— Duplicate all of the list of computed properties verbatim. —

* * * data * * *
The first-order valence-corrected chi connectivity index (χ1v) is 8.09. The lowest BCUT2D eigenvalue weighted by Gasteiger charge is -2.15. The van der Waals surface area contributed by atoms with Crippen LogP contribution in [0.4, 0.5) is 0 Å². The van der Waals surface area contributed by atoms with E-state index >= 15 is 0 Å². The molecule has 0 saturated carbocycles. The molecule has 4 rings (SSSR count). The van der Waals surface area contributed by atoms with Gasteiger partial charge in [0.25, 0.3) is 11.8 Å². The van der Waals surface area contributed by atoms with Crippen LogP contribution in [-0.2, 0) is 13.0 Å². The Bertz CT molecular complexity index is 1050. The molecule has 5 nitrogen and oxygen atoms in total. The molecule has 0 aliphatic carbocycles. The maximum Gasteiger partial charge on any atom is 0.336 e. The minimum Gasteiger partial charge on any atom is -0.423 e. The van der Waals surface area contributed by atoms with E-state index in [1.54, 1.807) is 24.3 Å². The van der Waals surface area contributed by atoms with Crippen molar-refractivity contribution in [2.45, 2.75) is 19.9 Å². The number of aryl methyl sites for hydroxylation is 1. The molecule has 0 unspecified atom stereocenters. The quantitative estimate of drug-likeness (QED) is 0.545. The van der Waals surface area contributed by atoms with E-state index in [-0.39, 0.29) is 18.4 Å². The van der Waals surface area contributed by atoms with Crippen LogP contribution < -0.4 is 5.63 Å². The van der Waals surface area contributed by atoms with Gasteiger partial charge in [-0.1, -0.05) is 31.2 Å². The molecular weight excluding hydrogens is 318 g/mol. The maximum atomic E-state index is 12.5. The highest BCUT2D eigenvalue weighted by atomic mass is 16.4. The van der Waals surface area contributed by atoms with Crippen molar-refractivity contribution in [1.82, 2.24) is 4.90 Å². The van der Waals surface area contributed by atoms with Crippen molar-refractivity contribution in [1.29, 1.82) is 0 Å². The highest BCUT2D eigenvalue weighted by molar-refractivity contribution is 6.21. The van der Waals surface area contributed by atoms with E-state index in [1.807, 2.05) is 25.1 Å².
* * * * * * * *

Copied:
The first-order valence-corrected chi connectivity index (χ1v) is 8.09. The lowest BCUT2D eigenvalue weighted by Gasteiger charge is -2.15. The van der Waals surface area contributed by atoms with Crippen LogP contribution in [0.4, 0.5) is 0 Å². The van der Waals surface area contributed by atoms with E-state index >= 15 is 0 Å². The molecule has 0 saturated carbocycles. The molecule has 4 rings (SSSR count). The van der Waals surface area contributed by atoms with Gasteiger partial charge in [0.25, 0.3) is 11.8 Å². The van der Waals surface area contributed by atoms with Crippen LogP contribution in [-0.2, 0) is 13.0 Å². The Bertz CT molecular complexity index is 1050. The molecule has 5 nitrogen and oxygen atoms in total. The molecule has 0 aliphatic carbocycles. The maximum Gasteiger partial charge on any atom is 0.336 e. The minimum Gasteiger partial charge on any atom is -0.423 e. The van der Waals surface area contributed by atoms with E-state index in [1.54, 1.807) is 24.3 Å². The van der Waals surface area contributed by atoms with Crippen molar-refractivity contribution in [2.45, 2.75) is 19.9 Å². The number of aryl methyl sites for hydroxylation is 1. The molecule has 0 unspecified atom stereocenters. The quantitative estimate of drug-likeness (QED) is 0.545. The van der Waals surface area contributed by atoms with E-state index in [-0.39, 0.29) is 18.4 Å². The van der Waals surface area contributed by atoms with Crippen LogP contribution < -0.4 is 5.63 Å². The van der Waals surface area contributed by atoms with Gasteiger partial charge in [-0.1, -0.05) is 31.2 Å². The molecular weight excluding hydrogens is 318 g/mol. The maximum atomic E-state index is 12.5. The highest BCUT2D eigenvalue weighted by atomic mass is 16.4. The van der Waals surface area contributed by atoms with Crippen molar-refractivity contribution in [1.82, 2.24) is 4.90 Å². The van der Waals surface area contributed by atoms with Crippen molar-refractivity contribution in [1.29, 1.82) is 0 Å². The highest BCUT2D eigenvalue weighted by molar-refractivity contribution is 6.21. The van der Waals surface area contributed by atoms with E-state index in [1.807, 2.05) is 25.1 Å².